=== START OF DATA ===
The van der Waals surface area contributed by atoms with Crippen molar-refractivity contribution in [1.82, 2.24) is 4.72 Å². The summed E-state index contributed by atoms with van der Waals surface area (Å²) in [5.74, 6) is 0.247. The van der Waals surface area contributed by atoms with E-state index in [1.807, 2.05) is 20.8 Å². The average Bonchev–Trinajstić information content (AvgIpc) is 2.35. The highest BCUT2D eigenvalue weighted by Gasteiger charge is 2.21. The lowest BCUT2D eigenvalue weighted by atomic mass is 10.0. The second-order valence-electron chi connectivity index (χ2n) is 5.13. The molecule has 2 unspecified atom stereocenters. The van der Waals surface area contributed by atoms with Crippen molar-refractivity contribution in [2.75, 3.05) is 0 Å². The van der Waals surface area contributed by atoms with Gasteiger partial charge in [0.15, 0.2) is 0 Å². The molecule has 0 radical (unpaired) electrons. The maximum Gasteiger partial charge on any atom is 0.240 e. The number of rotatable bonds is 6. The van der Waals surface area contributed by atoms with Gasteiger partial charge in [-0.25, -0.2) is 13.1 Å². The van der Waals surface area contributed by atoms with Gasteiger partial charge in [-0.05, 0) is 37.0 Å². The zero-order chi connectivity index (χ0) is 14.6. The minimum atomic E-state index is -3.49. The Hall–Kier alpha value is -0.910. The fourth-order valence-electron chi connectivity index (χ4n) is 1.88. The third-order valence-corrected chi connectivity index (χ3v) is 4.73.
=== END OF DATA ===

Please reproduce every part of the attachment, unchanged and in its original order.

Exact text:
The van der Waals surface area contributed by atoms with Crippen molar-refractivity contribution in [1.82, 2.24) is 4.72 Å². The summed E-state index contributed by atoms with van der Waals surface area (Å²) in [5.74, 6) is 0.247. The van der Waals surface area contributed by atoms with E-state index in [1.807, 2.05) is 20.8 Å². The average Bonchev–Trinajstić information content (AvgIpc) is 2.35. The highest BCUT2D eigenvalue weighted by Gasteiger charge is 2.21. The lowest BCUT2D eigenvalue weighted by atomic mass is 10.0. The second-order valence-electron chi connectivity index (χ2n) is 5.13. The molecule has 2 unspecified atom stereocenters. The van der Waals surface area contributed by atoms with Crippen molar-refractivity contribution in [2.75, 3.05) is 0 Å². The van der Waals surface area contributed by atoms with Gasteiger partial charge in [0.15, 0.2) is 0 Å². The molecule has 0 radical (unpaired) electrons. The maximum Gasteiger partial charge on any atom is 0.240 e. The number of rotatable bonds is 6. The van der Waals surface area contributed by atoms with Gasteiger partial charge in [-0.25, -0.2) is 13.1 Å². The van der Waals surface area contributed by atoms with Gasteiger partial charge in [-0.05, 0) is 37.0 Å². The zero-order chi connectivity index (χ0) is 14.6. The minimum atomic E-state index is -3.49. The Hall–Kier alpha value is -0.910. The fourth-order valence-electron chi connectivity index (χ4n) is 1.88. The third-order valence-corrected chi connectivity index (χ3v) is 4.73.